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PFAS practitioner guide


Addendum, March 2018: The Heads of EPA published a draft consultation document, the PFAS National Environment Management Plan (NEMP), in August 2017. Leading to this work developed by the EPAs, the CRC CARE guidance was updated using the FSANZ-published human health values. CRC CARE's 5-part guidance document was also consolidated to shift focus from the development of screening criteria to general guidance on assessment and remediation of PFAS site contamination, with considerations on how to apply screening levels. This updated version  was welcomed as input to the NEMP consultation/development process. Further, the marine guideline values for PFOS and PFOA that have been developed as part of the CRC CARE guidance development are currently being reviewed by the Commonwealth, together with a suite of other toxicant guideline values, as part of the Australian and New Zealand Environment and Conservation Council (ANZECC) water quality revision process. It is understood that that review and finalisation of toxicant guidelines will be completed in the medium term.

Addendum, 4 April 2017: The Australian Government released on 3 April 2017 a review by Food Standards Australia New Zealand (FSANZ), Perfluorinated Chemicals in Food, which determined the recommended tolerable daily intake (TDI) values for people potentially exposed to PFAS, including PFOS and PFOA. As a result, the TDIs have been lowered to 20 nanograms per kilogram of body weight per day for PFOS, and 160 nanograms per kilogram of body weight per day for PFOA. The drinking water quality value for PFOS has been reduced from 0.5 to 0.07 micrograms per litre, and from 5 to 0.56 micrograms per litre for PFOA. More information, including the FSANZ report and several fact sheets, is available via the Australian Department of Health websiteCRC CARE will revise its interim guidance accordingly and publish the updated guidance as soon as possible.

Risk-based assessment, remediation and management of PFAS site contamination

 CRC CARE has published a practitioner guide for the assessment, remediation and management of site contamination for perfluorooctanesulfonate (PFOS) and perfluorooctanoic acid (PFOA). The guide can be downloaded for free from the Technical Reports page. PFOS and PFOA belong to a large group of compounds called per- and poly-fluoroalkyl substances (PFAS). PFAS are highly persistent, bioaccumulative and potentially toxic to humans and the environment.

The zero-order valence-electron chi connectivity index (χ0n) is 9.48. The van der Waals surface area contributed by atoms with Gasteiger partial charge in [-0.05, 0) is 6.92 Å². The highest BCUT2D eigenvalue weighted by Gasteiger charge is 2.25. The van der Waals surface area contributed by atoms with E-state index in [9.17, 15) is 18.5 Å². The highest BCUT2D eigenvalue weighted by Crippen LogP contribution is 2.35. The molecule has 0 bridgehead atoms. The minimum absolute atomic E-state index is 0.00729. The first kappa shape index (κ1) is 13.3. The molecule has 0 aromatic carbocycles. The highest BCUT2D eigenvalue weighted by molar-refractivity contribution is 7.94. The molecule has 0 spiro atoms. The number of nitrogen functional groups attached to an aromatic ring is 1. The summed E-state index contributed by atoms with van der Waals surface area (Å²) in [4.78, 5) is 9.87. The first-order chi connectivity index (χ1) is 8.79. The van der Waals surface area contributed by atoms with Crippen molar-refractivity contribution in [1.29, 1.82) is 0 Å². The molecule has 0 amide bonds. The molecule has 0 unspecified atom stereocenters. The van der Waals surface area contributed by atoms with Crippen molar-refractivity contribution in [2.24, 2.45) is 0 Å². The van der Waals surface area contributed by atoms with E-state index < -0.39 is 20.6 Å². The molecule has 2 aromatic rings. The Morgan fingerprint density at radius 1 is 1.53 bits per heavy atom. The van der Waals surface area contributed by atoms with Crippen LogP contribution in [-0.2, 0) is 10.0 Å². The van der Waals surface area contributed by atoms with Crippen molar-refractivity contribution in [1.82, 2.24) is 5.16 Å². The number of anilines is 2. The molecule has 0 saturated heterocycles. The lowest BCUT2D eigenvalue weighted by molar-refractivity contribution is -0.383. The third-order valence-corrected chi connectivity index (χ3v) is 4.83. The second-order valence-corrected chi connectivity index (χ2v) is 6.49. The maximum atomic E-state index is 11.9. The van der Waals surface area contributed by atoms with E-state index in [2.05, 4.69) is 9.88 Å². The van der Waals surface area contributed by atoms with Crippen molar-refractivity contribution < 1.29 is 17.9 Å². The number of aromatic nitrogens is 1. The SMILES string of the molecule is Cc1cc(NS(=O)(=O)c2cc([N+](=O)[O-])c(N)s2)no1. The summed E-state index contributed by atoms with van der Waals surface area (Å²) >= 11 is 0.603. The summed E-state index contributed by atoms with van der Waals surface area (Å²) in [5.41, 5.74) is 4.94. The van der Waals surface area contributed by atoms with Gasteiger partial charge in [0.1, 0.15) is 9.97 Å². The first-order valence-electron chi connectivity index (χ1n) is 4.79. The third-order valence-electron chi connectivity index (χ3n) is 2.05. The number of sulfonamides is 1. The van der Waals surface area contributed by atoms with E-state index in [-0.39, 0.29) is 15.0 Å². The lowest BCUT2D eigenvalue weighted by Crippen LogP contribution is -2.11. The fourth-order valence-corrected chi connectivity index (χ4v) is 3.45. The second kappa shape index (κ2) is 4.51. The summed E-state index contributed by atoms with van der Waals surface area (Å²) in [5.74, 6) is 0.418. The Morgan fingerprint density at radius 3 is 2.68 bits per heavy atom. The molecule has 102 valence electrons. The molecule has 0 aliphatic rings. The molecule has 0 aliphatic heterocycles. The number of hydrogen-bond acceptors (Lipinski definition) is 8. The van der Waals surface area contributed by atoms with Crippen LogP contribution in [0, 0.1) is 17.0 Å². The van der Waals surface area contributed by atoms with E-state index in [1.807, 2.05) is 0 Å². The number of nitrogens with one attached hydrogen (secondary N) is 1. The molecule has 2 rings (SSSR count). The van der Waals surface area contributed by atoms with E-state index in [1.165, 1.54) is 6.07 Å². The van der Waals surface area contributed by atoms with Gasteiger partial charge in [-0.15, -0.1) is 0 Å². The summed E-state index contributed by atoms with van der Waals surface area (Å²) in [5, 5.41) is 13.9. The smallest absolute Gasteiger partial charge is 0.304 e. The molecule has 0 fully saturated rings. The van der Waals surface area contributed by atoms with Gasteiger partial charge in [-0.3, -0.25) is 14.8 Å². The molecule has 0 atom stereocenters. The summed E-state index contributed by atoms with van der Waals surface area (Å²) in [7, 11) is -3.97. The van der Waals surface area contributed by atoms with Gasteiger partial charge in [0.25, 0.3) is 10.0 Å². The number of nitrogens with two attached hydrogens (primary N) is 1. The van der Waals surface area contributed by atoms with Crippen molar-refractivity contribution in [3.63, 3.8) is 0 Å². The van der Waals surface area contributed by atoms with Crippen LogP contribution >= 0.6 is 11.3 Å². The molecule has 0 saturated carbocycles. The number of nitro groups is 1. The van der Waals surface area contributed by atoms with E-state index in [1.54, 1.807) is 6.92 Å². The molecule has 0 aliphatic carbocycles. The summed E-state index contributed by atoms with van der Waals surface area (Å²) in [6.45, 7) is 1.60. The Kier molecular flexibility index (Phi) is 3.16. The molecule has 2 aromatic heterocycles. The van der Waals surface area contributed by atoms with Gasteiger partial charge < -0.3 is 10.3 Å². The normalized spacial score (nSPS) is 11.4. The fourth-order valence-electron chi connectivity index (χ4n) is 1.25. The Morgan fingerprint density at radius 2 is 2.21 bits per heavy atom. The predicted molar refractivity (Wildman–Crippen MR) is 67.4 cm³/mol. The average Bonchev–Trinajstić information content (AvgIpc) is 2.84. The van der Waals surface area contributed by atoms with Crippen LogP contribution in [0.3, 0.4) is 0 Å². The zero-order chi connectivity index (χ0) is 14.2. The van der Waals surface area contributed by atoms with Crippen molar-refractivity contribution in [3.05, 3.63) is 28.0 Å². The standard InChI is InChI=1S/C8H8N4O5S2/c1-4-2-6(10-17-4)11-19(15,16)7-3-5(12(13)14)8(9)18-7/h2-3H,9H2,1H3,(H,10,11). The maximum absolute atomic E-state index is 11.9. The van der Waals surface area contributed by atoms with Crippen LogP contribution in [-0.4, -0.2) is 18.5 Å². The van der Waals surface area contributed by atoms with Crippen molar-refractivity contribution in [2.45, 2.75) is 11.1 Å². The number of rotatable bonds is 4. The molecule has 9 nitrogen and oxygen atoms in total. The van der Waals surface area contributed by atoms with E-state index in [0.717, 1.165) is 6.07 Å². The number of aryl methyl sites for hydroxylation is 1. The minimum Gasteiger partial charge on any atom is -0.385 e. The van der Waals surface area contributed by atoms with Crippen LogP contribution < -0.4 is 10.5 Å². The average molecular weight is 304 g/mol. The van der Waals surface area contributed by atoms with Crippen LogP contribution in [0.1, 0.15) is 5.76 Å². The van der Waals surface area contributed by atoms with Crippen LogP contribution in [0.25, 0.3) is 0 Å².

PFOS and PFOA have historically been used to improve the ability of fire-fighting foam to smother fire. In such ‘aqueous film-forming foams’, or AFFFs, these chemicals have been used on fires at many thousands of emergency and training sites worldwide over the past half-century. They are also widely used to treat fabrics and leather, and in paper products, non-stick cookware, food packing and insecticides.

There is evidence that PFOS and PFOA are potentially harmful to human and environmental health. Prominent news coverage has been given to PFOS and PFOA contamination in Williamtown, NSW, and Oakey, Queensland, as a result of historical firefighting training exercises (see the case study on CRC CARE’s work to clean up AFFFs, as well as information on matCARETM, a CRC CARE-developed technology for remediating PFOS and PFOA).

Fire-fighting foam: source of PFC contaminationIn 2014, given a lack of well-established guidance on managing PFOS and PFOA, CRC CARE enhanced its Project Advisory Group, comprising regulators, scientific experts and industry, to oversight the development of guidance for PFOS and PFOA. The ultimate aim was practical, user-friendly national guidance for regulators (environment protection authorities) and other parties involved in the management of PFOS and PFOA contamination. 

CRC CARE has subsequently published Technical Report 43 – Practitioner guide to risk-based assessment, remediation and management of PFAS site contamination, which aims to provide a consistent, risk-based approach to the assessment, management and remediation of PFAS contamination in Australia. It includes:

  • human health screening levels (HSLs) and ecological screening levels (ESLs) for PFOS and PFOA contamination in soil, groundwater, surface water and sediment
  • a framework and discussion regarding the application of these screening values
  • a risk-based approach to the management and remediation of PFOS and PFOA contamination.

Complementing the practitioner guide and also available for download is  Technical Report 42 – A human health review for PFOS and PFOA, which provides an overview of the international studies used in considering tolerable daily intake (TDI) values. It also recommends background intake levels for PFOS and PFOA in Australia, which may be useful when assessing multiple exposure pathways 

PFOS/PFOA proficiency testing study

The National Measurement Institute (NMI) of Australia has conducted two proficiency studies for PFOS and PFOA. CRC CARE supported the pilot proficiency study in 2015 to compare the performances of 11 laboratories, evaluate their test methods, and assess their accuracy in measuring total and linear PFOS and PFOA in soil and water matrices:

A second proficiency testing study on the analysis of PFOS and PFOA in soil, water and fish was conducted in June 2016 with 26 laboratories:

The data from both proficiency testing studies show variations in results for the same sample, therefore it is important to understand what is being reported. A further study is being planned by NMI in the near future.